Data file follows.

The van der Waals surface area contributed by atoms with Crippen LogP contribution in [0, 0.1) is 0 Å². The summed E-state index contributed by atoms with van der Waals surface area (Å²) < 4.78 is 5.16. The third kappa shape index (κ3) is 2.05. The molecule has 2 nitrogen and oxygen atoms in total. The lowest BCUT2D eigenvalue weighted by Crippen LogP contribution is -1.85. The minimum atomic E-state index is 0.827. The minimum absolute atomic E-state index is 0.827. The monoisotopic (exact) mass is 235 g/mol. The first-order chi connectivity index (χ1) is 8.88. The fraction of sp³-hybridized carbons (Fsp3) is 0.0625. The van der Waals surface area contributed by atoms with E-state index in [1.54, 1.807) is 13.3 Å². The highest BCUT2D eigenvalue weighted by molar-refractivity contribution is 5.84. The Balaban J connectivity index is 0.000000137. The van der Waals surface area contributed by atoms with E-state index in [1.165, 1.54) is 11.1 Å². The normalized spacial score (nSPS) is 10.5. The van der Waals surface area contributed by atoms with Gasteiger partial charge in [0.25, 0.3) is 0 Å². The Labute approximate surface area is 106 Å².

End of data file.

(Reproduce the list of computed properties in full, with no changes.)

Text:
The van der Waals surface area contributed by atoms with Crippen LogP contribution in [0, 0.1) is 0 Å². The summed E-state index contributed by atoms with van der Waals surface area (Å²) < 4.78 is 5.16. The third kappa shape index (κ3) is 2.05. The molecule has 2 nitrogen and oxygen atoms in total. The lowest BCUT2D eigenvalue weighted by Crippen LogP contribution is -1.85. The minimum atomic E-state index is 0.827. The minimum absolute atomic E-state index is 0.827. The monoisotopic (exact) mass is 235 g/mol. The first-order chi connectivity index (χ1) is 8.88. The fraction of sp³-hybridized carbons (Fsp3) is 0.0625. The van der Waals surface area contributed by atoms with E-state index in [1.54, 1.807) is 13.3 Å². The highest BCUT2D eigenvalue weighted by molar-refractivity contribution is 5.84. The Balaban J connectivity index is 0.000000137. The van der Waals surface area contributed by atoms with E-state index in [1.165, 1.54) is 11.1 Å². The normalized spacial score (nSPS) is 10.5. The van der Waals surface area contributed by atoms with Gasteiger partial charge in [0.25, 0.3) is 0 Å². The Labute approximate surface area is 106 Å².